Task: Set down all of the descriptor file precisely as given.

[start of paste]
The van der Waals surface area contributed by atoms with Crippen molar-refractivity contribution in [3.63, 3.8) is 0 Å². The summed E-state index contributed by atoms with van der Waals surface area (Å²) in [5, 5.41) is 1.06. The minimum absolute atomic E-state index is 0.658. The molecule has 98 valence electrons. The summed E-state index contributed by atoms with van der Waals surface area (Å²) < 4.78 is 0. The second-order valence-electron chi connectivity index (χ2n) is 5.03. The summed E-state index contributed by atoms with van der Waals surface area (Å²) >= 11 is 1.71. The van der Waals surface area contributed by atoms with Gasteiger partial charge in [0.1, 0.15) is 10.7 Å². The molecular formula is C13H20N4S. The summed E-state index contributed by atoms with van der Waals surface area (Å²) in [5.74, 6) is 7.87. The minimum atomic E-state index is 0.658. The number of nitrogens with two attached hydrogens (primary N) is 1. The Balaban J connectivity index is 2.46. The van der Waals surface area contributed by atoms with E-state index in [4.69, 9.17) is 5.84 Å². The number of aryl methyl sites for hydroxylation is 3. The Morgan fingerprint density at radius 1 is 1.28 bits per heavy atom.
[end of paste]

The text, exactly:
The van der Waals surface area contributed by atoms with Crippen molar-refractivity contribution in [3.63, 3.8) is 0 Å². The summed E-state index contributed by atoms with van der Waals surface area (Å²) in [5, 5.41) is 1.06. The minimum absolute atomic E-state index is 0.658. The molecule has 98 valence electrons. The summed E-state index contributed by atoms with van der Waals surface area (Å²) < 4.78 is 0. The second-order valence-electron chi connectivity index (χ2n) is 5.03. The summed E-state index contributed by atoms with van der Waals surface area (Å²) >= 11 is 1.71. The van der Waals surface area contributed by atoms with Gasteiger partial charge in [0.1, 0.15) is 10.7 Å². The molecular formula is C13H20N4S. The summed E-state index contributed by atoms with van der Waals surface area (Å²) in [5.74, 6) is 7.87. The minimum atomic E-state index is 0.658. The number of nitrogens with two attached hydrogens (primary N) is 1. The Balaban J connectivity index is 2.46. The van der Waals surface area contributed by atoms with E-state index in [4.69, 9.17) is 5.84 Å². The number of aryl methyl sites for hydroxylation is 3. The Morgan fingerprint density at radius 1 is 1.28 bits per heavy atom.